The Shams Solar Plant

The Shams Solar Plant

While this video promotes the national dream of terraforming the earth’s surface into fields of solar and economic power, other solar configurations are less audacious. For decades small-scale solar systems have powered facilities and consumer electronics in off-the-grid rural communities. In places from Zambia to Mongolia the sun has fueled local Internet access, computer and mobile phone use, satellite TV reception, and radio listening, linking remote locales to a scattering of networks. (( Non-governmental organizations such as Computer Aid International and Inveneo have helped to develop solar powered Internet access in developing countries. See further information here: http://www.computeraid.org/news-detail.asp?ID=35 and here: http://www.inveneo.org/tag/solar/, accessed Jan. 24, 2014. )) Just as lithium-ion batteries catalyze cultures of device charging, solar power generates local cultures of panel installation, tinkering, and repair, and intensifies interest in weather patterns.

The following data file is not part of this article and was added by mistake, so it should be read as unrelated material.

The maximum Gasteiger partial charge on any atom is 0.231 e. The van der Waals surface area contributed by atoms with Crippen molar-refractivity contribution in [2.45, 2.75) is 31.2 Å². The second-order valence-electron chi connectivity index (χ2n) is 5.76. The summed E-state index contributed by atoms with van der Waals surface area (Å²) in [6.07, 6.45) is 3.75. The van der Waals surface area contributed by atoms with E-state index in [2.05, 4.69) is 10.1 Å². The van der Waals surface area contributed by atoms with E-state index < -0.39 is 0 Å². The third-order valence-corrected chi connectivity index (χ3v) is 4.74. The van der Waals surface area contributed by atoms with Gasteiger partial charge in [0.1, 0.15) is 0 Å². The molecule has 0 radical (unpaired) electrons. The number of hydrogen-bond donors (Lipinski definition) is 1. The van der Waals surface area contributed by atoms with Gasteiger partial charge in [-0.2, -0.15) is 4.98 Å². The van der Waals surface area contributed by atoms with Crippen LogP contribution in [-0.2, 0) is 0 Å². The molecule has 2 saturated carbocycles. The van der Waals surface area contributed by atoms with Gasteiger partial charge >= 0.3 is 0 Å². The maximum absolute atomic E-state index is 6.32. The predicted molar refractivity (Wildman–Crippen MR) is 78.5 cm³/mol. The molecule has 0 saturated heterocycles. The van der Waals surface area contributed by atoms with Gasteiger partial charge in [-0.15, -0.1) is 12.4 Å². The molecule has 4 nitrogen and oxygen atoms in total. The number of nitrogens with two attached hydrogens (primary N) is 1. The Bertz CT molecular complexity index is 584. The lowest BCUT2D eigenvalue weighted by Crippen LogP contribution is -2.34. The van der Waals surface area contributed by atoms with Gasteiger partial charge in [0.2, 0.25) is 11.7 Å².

Whether imagined as a system of national renewable energy or rural empowerment, the physical properties of solar power systems have the potential to cultivate an insular self-sufficiency at the very moment of (and perhaps as a response to) intensifying interdependencies and flows known as globalization. Rather than turn inward, it is vital that citizen-consumers seek relational and site-specific understandings of network infrastructures, energy sources, and global/national/local cultures so that they can participate in debates and decisions about resource futures.